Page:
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Monday, July 06, 2009


The Bionic Woman: Doomsday is Tomorrow/The Martians are Coming,
The Martians are Coming
Music by Joe Harnell JHCD 28 (US)
31 Tracks 66:55 mins

The second recent release from features the composer's scores for two episodes from the original Bionic Woman TV series, starring Lindsay Wagner.
Doomsday is Tomorrow was a two-parter from the second season of the show, and features Lew Ayres as an aging scientist holding the world to ransom with his doomsday device. Harnell received some criticism for his theme to V, which was very reminiscent of Bernard Herrmann's North By Northwest and, with this score he's at it again, using Richard Strauss' "Also Sprach Zarathustra," made famous by its use in Kubrick's 2001, but in this case, played backwards, as a kind of in-joke, connecting 2001's Hal with Alex 7000, another sentient computer featured in the episode. Film music fans may also recognise a quote of Ernest Gold's Exodus theme in a scene involving David Opatoshu, who starred in that film. The score for this episode features a kind of meandering action theme early on; a fateful martial drumming motif also featuring strongly. The music becomes increasingly tense as it proceeds, with the aforementioned motif taking on a dirge-like quality in the lengthy penultimate track of the score proper.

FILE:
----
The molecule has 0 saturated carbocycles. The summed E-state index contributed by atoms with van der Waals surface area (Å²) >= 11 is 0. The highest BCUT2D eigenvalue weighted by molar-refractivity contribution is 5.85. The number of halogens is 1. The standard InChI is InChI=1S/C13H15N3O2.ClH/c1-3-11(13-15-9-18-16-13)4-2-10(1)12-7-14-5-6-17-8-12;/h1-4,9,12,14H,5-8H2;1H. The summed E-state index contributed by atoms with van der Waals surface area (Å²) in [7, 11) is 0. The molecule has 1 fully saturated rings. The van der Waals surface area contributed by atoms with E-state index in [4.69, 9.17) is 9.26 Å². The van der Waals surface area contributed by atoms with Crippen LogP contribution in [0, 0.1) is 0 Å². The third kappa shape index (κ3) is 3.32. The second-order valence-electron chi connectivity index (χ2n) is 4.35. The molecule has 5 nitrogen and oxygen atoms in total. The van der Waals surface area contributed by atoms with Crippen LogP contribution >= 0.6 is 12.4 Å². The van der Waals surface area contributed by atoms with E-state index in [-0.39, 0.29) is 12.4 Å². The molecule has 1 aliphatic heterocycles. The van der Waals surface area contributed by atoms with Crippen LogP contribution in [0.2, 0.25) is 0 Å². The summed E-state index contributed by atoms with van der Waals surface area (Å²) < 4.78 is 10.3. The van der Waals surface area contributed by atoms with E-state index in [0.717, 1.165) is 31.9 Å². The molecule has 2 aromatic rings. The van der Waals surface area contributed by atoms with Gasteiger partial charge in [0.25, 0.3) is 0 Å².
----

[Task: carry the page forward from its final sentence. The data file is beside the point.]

The final season of the show included the episode The Martians are Coming, The Martians are Coming, which features what at first appears to be an alien abduction, but turns out to be a clever hoax. Although Craig Huxley's Blaster Beam was made famous by Jerry Goldsmith with his use of it in Star Trek: The Motion Picture, Harnell actually beat him to the punch, using it on this episode to represent the "UFO." Harnell's score for the episode, as one would expect, includes its share of otherworldly music, enhanced by electronics, and the aforementioned Blaster Beam, alongside the usual live instrumental, often drum kit-driven combo which was a staple of the show. There is much intrigue, and of course Jamie eventually leaps into action, accompanied by quotes of the familiar motif for the bionic powers she possesses, and a nice warm wrap-up. A suite of alternate cues follows.
Closing the disc are a handful of music effects tracks, for those that like that sort of thing.
I am indebted to Mike Joffe's accompanying notes on the episodes represented, their scores and the composer himself for the background info to this review.
Go to for more info, samples and of course to order your copy.


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